representation we see that a still more refined, a diviner vitality, has
evolved leaf, flower, and golden grain. Another fact associated with
this painting, as well as with some of its companions, is its character
of restraint.

Temperance in Landscape Art is very difficult in the vicinity of
Rome. In this picture the scene sweeps downward, with most gentle
and undulating inclination, over vast groves of olive and luxuriant
vineyards, to the Campagna with its convex waves of green and gold, on
which float the wrecks of cities, out to the sea itself, not so far away
as to conceal the flashing of waves upon the beach. Daily, over this
groundwork, so deftly wrought for their reception, are cast fields and
mighty bands of violet and rose, of amber and pale topaz, of blue,
orange, and garnet, upon the sea. It is as if an aurora had fallen from
Arctic skies, living, changeful, evanescent, athwart sea, plain, and
mountain. Here is sore temptation for the colorist; more, perhaps,
than by the wealth and combination of tints, he is affected by their
celestial quality. All is prismatic, or like those hues produced by the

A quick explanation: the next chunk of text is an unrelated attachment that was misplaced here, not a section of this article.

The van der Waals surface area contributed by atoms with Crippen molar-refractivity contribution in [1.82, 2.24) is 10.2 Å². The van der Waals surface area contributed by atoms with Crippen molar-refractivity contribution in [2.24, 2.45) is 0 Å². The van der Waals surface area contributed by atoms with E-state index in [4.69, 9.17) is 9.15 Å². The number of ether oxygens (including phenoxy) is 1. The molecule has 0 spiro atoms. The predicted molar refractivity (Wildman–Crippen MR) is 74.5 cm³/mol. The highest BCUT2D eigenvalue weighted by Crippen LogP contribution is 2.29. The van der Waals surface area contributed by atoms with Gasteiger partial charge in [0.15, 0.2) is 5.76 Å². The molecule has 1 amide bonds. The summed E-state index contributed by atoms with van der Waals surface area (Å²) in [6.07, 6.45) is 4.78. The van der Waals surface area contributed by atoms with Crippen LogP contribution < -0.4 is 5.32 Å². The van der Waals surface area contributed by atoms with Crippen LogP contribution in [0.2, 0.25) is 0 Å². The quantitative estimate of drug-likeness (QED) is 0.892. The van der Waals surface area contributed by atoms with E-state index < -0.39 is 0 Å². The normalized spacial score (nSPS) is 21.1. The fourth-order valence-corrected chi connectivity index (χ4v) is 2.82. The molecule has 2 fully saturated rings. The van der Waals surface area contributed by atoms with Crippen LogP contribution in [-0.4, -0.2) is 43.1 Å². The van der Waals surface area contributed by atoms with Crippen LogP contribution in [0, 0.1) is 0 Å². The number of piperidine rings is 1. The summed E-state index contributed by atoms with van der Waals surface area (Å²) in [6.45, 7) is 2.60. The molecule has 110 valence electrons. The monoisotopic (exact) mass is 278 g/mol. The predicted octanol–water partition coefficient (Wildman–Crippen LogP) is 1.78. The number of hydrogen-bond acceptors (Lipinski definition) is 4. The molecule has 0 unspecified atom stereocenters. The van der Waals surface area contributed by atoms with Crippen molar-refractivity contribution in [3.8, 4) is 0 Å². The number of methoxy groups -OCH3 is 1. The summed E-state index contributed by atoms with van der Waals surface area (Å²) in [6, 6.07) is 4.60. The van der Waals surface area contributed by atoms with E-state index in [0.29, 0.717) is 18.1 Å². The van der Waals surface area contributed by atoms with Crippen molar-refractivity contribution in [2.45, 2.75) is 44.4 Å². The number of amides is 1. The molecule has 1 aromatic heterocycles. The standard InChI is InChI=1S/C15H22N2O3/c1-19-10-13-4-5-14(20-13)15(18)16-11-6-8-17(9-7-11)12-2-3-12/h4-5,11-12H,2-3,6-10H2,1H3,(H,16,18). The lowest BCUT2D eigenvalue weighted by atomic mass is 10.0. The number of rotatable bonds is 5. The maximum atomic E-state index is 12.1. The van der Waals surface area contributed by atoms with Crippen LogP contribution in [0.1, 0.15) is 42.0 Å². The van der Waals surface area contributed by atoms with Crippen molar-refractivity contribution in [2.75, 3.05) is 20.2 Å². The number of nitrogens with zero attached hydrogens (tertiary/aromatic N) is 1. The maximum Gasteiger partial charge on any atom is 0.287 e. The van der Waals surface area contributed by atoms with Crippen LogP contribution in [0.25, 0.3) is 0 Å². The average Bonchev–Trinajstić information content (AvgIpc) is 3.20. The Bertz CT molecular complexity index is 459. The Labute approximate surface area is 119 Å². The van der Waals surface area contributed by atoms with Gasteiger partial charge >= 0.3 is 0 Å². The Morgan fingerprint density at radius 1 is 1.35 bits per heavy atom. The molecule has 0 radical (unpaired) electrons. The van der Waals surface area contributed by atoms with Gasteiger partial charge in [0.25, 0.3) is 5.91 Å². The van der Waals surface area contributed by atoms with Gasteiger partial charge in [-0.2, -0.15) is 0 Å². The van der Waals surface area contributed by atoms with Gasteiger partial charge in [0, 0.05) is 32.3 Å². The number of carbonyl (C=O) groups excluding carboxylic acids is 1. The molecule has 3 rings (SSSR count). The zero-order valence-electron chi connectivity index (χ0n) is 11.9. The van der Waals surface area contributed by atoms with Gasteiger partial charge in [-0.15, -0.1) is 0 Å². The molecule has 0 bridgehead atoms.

interference of rays of light as seen in the colors of stars. Gorgeous
as are these phenomena, they are also as transitory; and although the
scene is repeated, it is with such subtile and such great changes as to
remove it from the grasp of the painter who wishes to study his work
wholly from Nature. The eye must be quick and the brush obedient, to
catch the fleeting glories of those Alban sunsets. Even the imperial
hand of Turner could give us only reminiscences.

The allurements to adopt a style of coloring involving these effects
must have been great to one whose love of color amounted to a passion.
Only a still greater love could have drawn her of whom we speak to the
more subdued, but higher plane upon which she stands,--and that must
have been a love of truth, and of that which has appealed to her nature
through repetition's sweet influences. This is the scene lying in deep
repose in open, permanent day. Trees, hills, plain, and sea forget the
flying hours. Yesterday they did not remember, serene and changeless as
ivy on the wall. So gradual has been the transition, so slowly has the
surface of the grain lifted from the rippling blade to the billowy
stalk, so continually have the scarlet poppies bloomed since May came,
that, to her, this is ever the same beneficent and dear spot, sacred to
her soul, as well as fitting type and sign of her pure Art.